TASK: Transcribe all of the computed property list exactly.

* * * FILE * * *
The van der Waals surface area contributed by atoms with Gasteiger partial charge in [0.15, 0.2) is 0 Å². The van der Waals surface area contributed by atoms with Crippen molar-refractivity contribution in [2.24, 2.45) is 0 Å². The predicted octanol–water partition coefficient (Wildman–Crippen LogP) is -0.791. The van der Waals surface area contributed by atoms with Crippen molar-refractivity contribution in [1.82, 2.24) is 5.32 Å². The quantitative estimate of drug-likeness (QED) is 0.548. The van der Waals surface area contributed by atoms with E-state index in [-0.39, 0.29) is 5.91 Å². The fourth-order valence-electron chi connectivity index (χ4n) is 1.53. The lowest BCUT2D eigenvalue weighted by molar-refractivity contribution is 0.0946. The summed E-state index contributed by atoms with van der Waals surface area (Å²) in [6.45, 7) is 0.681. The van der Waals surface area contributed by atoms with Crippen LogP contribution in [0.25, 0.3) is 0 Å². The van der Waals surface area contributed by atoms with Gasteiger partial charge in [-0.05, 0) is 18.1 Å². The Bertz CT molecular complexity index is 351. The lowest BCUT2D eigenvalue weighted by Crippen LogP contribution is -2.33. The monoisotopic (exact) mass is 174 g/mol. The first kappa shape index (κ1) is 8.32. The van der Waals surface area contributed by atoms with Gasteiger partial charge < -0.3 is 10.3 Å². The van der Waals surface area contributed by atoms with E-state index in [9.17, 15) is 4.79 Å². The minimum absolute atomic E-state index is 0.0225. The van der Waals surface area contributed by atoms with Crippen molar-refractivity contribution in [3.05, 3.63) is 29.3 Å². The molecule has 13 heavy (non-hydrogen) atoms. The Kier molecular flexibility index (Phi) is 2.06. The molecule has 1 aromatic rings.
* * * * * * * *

The van der Waals surface area contributed by atoms with Gasteiger partial charge in [0.15, 0.2) is 0 Å². The van der Waals surface area contributed by atoms with Crippen molar-refractivity contribution in [2.24, 2.45) is 0 Å². The predicted octanol–water partition coefficient (Wildman–Crippen LogP) is -0.791. The van der Waals surface area contributed by atoms with Crippen molar-refractivity contribution in [1.82, 2.24) is 5.32 Å². The quantitative estimate of drug-likeness (QED) is 0.548. The van der Waals surface area contributed by atoms with E-state index in [-0.39, 0.29) is 5.91 Å². The fourth-order valence-electron chi connectivity index (χ4n) is 1.53. The lowest BCUT2D eigenvalue weighted by molar-refractivity contribution is 0.0946. The summed E-state index contributed by atoms with van der Waals surface area (Å²) in [6.45, 7) is 0.681. The van der Waals surface area contributed by atoms with Crippen LogP contribution in [0.25, 0.3) is 0 Å². The van der Waals surface area contributed by atoms with Gasteiger partial charge in [-0.05, 0) is 18.1 Å². The Bertz CT molecular complexity index is 351. The lowest BCUT2D eigenvalue weighted by Crippen LogP contribution is -2.33. The monoisotopic (exact) mass is 174 g/mol. The first kappa shape index (κ1) is 8.32. The van der Waals surface area contributed by atoms with Gasteiger partial charge < -0.3 is 10.3 Å². The van der Waals surface area contributed by atoms with E-state index in [9.17, 15) is 4.79 Å². The minimum absolute atomic E-state index is 0.0225. The van der Waals surface area contributed by atoms with Crippen molar-refractivity contribution in [3.05, 3.63) is 29.3 Å². The molecule has 13 heavy (non-hydrogen) atoms. The Kier molecular flexibility index (Phi) is 2.06. The molecule has 1 aromatic rings.